Foreign intervention in the Middle East long predated the First World War, dating back to during the 19th century. However, the time in which it had most effect on Arab nationalism in the area stretched from 1914 onwards. During this period many Arabs were resentful of being dominated by outside powers. Therefore, the link between foreign intervention between 1900 and 2001 and the consequent changes to Arab nationalism were very strong. In the years before 1900, nationalism had always been an underlying movement in the Middle East. Martin Kramer demonstrates this view of Arab nationalism; ‘Awake, O Arabs, and arise’.
By selecting this phrase from an Arab poem Kramer shows that the Arab desire for an uprising is trying to be stirred. However, he goes on to voice the opinion of, ‘... many Arabs have suspended their belief in the Arab nation, and now openly doubt whether there is a collective Arab mission’. This has led to a triumph of the nation states, whereby Arabs prefer to be seen as Syrian, Egyptian etc. This was the result of the retreat of Arab nationalism. In the 19th century, the Ottoman Empire tried to combat the growth of European power and influence.
Borrowing money to develop their infrastructure, and modernise industry. However, modernisation saw them fall even more under the control of the Europeans, who provided loans for the process. Academics like Jamal al-Din al-Afghani and Qasim Amin encouraged the reinterpretation of Islamic principles in response to the modern world as a way to break free from the foreign power’s colonialism, especially Europe’s. Nationalist movements, like the Young Turks of Anatolia, also arose. Secular nationalism was especially strong among non-Muslim communities, which could not fully articipate in Islamic nationalist movements. Arab nationalism within individual states was beginning to challenge the authority of the Ottoman Empire. Greece won independence from the Ottomans in 1832, and other Balkan nations began to follow suit. The British decided to enter the region following a public speech by Asquith, he declared, “It is the Ottoman government, and not we, who have rung the death knell of Ottoman dominion not only in Europe but in Asia”. The following month an ‘attack’ was launched against the Ottomans. This was the beginning of British intervention in the Middle East.
After WW1 Europe still regarded the Arabs as a ‘subject’ race that were ruled by the British. It was also felt that the Arabs should be grateful that they’d been liberated from the Ottoman rule. The sole key figure to believe that Arab self-determination was underestimated was Woodrow Wilson of America. When Britain was to move into Egypt and discover the wealth of the cotton industry, however, the Egyptian Arabs were still in famine, poverty and were denied the right to take any part in Egyptian legislature. As a result nationalism fermented even further.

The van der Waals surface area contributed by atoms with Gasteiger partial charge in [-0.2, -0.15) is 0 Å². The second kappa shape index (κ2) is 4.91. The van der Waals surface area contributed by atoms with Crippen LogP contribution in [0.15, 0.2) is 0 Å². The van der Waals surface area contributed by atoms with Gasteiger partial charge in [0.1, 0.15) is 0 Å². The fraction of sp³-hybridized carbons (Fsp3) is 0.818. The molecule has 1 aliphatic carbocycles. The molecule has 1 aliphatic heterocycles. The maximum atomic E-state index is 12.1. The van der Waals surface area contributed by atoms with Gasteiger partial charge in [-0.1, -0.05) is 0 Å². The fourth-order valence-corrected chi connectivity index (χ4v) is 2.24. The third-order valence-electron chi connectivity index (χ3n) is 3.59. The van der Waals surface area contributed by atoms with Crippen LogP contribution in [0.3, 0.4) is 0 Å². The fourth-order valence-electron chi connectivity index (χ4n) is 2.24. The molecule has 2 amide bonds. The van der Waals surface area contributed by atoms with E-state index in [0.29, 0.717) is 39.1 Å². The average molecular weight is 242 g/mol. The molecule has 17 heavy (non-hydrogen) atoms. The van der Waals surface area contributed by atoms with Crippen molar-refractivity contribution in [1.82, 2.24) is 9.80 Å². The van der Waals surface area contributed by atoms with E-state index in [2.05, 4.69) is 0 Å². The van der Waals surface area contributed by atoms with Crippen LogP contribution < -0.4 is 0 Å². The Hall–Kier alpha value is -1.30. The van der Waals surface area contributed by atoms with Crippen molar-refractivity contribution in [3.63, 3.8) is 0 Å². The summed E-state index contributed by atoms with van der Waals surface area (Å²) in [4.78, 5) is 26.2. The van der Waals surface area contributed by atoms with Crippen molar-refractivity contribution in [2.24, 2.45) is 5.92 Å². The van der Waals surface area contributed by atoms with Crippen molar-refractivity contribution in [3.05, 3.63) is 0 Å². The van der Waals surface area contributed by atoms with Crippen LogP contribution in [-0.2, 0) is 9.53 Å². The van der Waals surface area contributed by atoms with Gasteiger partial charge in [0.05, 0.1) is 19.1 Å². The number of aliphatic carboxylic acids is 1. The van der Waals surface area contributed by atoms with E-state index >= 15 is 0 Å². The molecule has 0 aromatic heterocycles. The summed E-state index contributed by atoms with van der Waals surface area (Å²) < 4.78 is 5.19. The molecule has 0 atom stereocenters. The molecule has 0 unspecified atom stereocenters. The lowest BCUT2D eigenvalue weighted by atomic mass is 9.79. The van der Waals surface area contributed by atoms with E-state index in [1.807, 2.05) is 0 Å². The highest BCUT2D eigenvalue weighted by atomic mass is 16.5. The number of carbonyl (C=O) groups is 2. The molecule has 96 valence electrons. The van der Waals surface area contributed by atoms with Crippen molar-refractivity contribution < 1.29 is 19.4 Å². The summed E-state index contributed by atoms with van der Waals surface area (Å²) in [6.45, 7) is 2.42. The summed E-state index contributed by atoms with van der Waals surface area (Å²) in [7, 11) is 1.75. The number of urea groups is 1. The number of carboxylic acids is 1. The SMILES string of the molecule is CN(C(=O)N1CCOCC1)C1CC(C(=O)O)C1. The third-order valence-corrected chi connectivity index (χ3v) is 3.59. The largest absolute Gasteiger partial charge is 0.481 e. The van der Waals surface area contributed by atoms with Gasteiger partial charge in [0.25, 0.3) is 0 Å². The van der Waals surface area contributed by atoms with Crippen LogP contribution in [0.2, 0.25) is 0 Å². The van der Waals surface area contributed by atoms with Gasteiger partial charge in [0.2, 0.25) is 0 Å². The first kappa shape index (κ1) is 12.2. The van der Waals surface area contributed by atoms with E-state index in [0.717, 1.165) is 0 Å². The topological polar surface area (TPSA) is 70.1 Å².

Agreements including the Hussein-McMahon correspondence, Sykes-Picot and the San Remo resolution provoked and increased Arab distrust of the Europeans. This view is supported by William L. Cleveland in his book detailing the Middle East . He believed the Hussein-McMahon correspondence showed Hussein as initially having limited or no Arab nationalist qualities. “He was not an Arab nationalist and did not think in terms of the ideology of Arabism. He was instead an ambitious dynast who used his Islamic status as Sharif... ” Hussein wanted to claim his family’s kingdom and gain sole power.
This was also true of the Arab fighters in the 1916 Arab revolt aided by the British; they wanted gold and weapons much more than Arab independence. Cleveland highlights these points and the fact that the promises made in the correspondence prompted contentment on both sides, as the British wanted to see the fall of the Ottomans and Hussein wanted leadership. However, “McMahon’s language was so ambiguous and so vague.. [that it has] given rise to conflicting interpretations over whether Palestine was included as part of the future independent Arab state”.
It is for this reason that the Arabs began to distrust Britain. The correspondence was between the British high commissioner, Sir Henry McMahon and descendant of the prophet and Arab leader, Sharif Hussein. For the British it was a useful agreement as they already saw the Ottomans as a threat. However in the long term it caused unrest in the Middle East and widespread distrust of Britain. The agreement is useful in showing the unclear language used by the British to avoid either having to give land to the Arabs or create an argument. Deborah J.
Gerner agrees with Cleveland in that secret agreements , caused Britain especially to be viewed negatively by the Arabs; "It is clear from this agreement [Sykes-Picot] that Britain had no intention of fulfilling its commitment to support Arab independence in the Levant at the end of the war, whatever might have been promised in the Hussein-McMahon correspondence. " This was the view many Arab nationalists would have taken. This secondary source offers a late 20th century vantage point of the deal which gives it an extra degree of credibility. From 1900 to 2001, the United States has had global interests in the Middle East, the U. S. as made itself a key foreign power by using its strong diplomatic, economic, and military power in support of its national interests. This was demonstrated in 1919 where under President Woodrow Wilson the League of Nations was formed; it was quick to hand out a series of mandates laying out the colonial boundaries of the Middle East according to the U. S. These boundaries were not ideal for the Middle Eastern inhabitants however, the U. S. managed to maintain a positive reputation throughout World War One. I believe this to be a result of the British-French mistrust created as a result of previous agreements that were not stuck to.